Breeding Betta splendens can be quite a rewarding experience. You can easily tell the difference between male and female bettas because the male is more colorful and has larger fins. Although generally less colorful, female bettas do come in a variety of colors.
It is best to have your betta pair in a separate breeding tank. To condition the pair for breeding it is best to raise the water temperature in the tank to about 80 degrees Fahrenheit or about 27 degrees Celsius.
Feeding the pair live foods will facilitate breeding. Frozen foods will also work, especially frozen mysis shrimp or brine shrimp, and are generally easier than giving the pair live food.
Female Betta Splendens - by HAH
Betta Spawning Tank Set-Up
To breed your bettas the first thing you should do is have a breeding tank set up. A 6-10 gallon aquarium will do. Don't add substrate to the bottom of the tank, otherwise the male will have trouble retrieving the eggs.
You don't want a power filter that will suck in the fry. A sponge filter is best.
You will need to provide lots of floating plants and a cave for the female to hide from the male. Betta spawning can become quite violent.
Adding Your Bettas to the Spawning Tank
After your betta spawning tank is set up, you need to add the fish. First place the male into the tank. You will need a see through aquarium divider for the tank. Then add the female betta onto the other side of the divider so that the male and female betta can see one another, but can't make contact. If you place a male and female betta together before the female is ready to spawn he will kill her.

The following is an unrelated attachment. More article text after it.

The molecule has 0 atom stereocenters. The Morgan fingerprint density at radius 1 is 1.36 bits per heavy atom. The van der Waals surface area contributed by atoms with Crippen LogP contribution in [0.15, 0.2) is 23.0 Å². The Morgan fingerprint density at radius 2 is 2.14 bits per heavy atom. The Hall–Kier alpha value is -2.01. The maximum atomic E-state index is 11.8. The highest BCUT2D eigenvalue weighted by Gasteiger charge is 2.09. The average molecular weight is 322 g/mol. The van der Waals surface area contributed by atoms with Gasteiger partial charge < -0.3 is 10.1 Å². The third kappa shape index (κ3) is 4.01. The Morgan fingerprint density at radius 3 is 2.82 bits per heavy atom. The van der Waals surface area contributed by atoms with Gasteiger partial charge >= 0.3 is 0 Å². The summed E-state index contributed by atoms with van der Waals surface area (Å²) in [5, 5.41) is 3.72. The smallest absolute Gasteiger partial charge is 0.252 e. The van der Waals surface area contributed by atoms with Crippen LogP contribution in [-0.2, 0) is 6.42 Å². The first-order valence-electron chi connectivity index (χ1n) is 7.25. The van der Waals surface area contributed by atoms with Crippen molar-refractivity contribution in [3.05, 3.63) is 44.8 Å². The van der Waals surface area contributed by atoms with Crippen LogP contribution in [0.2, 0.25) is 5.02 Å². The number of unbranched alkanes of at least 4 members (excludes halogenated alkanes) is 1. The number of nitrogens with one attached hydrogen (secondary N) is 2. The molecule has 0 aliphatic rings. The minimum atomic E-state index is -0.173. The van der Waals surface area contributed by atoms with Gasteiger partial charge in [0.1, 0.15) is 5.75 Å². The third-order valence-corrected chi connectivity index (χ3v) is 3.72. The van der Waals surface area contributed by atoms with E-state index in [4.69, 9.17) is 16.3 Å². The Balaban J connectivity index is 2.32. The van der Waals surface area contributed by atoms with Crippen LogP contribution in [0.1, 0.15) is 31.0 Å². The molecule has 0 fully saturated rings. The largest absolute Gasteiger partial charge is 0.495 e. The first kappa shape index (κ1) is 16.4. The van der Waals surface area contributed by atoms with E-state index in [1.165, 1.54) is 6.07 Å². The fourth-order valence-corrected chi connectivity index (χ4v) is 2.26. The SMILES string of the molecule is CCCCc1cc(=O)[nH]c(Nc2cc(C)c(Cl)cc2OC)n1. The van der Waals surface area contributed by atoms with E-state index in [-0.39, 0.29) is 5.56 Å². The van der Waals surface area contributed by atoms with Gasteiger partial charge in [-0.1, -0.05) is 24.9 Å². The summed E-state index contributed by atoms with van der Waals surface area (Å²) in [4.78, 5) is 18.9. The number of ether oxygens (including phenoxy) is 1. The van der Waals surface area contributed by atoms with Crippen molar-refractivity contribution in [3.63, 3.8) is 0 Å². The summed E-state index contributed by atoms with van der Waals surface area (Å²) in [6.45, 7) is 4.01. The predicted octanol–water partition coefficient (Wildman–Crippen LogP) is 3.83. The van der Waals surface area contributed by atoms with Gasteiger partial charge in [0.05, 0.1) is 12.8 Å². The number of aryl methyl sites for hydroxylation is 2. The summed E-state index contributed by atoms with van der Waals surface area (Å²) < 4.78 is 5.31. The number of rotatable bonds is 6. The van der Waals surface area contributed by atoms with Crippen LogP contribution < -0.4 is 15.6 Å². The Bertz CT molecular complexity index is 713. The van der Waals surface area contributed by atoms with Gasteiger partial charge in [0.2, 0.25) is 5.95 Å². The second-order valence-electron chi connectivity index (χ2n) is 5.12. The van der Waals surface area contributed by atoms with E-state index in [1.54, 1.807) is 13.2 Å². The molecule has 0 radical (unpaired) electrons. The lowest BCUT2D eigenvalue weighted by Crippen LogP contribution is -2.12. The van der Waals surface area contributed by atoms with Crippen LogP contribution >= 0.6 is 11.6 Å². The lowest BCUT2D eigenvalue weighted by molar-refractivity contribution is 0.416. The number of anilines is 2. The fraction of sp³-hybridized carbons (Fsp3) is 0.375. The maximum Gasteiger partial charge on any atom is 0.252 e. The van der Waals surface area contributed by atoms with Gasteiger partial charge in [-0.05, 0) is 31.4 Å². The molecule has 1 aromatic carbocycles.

If you don't have an aquarium divider for your tank you can use a breeding net or breeding trap made for livebearers, but keep in mind that your female betta won't be very happy in such a small space. It generally takes 5-7 days before she will be ready to spawn.
You can tell when your male betta is ready to spawn because he will build a bubblenest as seen in the above photo. You can tell when a female betta is ready to breed because her abdomen will be slightly swollen with eggs and you will also see an ovipositor in her anal area. The ovipositor is a very small, short, white tube. She will also develop vertical (not horizontal) stripes or bars on her body.
It is important to give the female betta hiding places in the breeding tank in case the male becomes overly aggressive. If you place a female betta that is not ready or is unwilling to breed in the breeding tank with a male betta he may kill her. Providing plants and other hiding places in the tank will help to prevent this.
After the bubblenest is ready, the male betta will go in search of the female. Providing that all goes well and she is willing and ready to breed, then the pair will embrace directly under the bubblenest. During this embrace the eggs are squeezed out of the female betta and sperm is released.
The eggs will fall to the bottom of the tank and the male will retrieve them with his mouth and then place them into the bubblenest.
Once spawning is over the female betta should be removed from the tank for her safety and also the safety of the eggs. The male betta will attack the female after spawning is over and female bettas will eat the eggs. Leave the male betta in the tank with the eggs. He will stand guard and tend to the eggs in the bubblenest until they hatch about 48 hours later.
Care of Betta Fry
Once the eggs hatch, most of them will still have their yolk sacs attached. The male betta should be removed once the fry become free-swimming or he may eat them.
Feed the fry once they are free-swimming. Commercial preparations of liquid fry food for egglaying fish are available. Fry may also be fed infusoria or mashed up hard-boiled egg yolk mixed with water or squeezed through a cloth. When the betta fry are older (about a week after they are free-swimming) feed them newly hatched brine shrimp.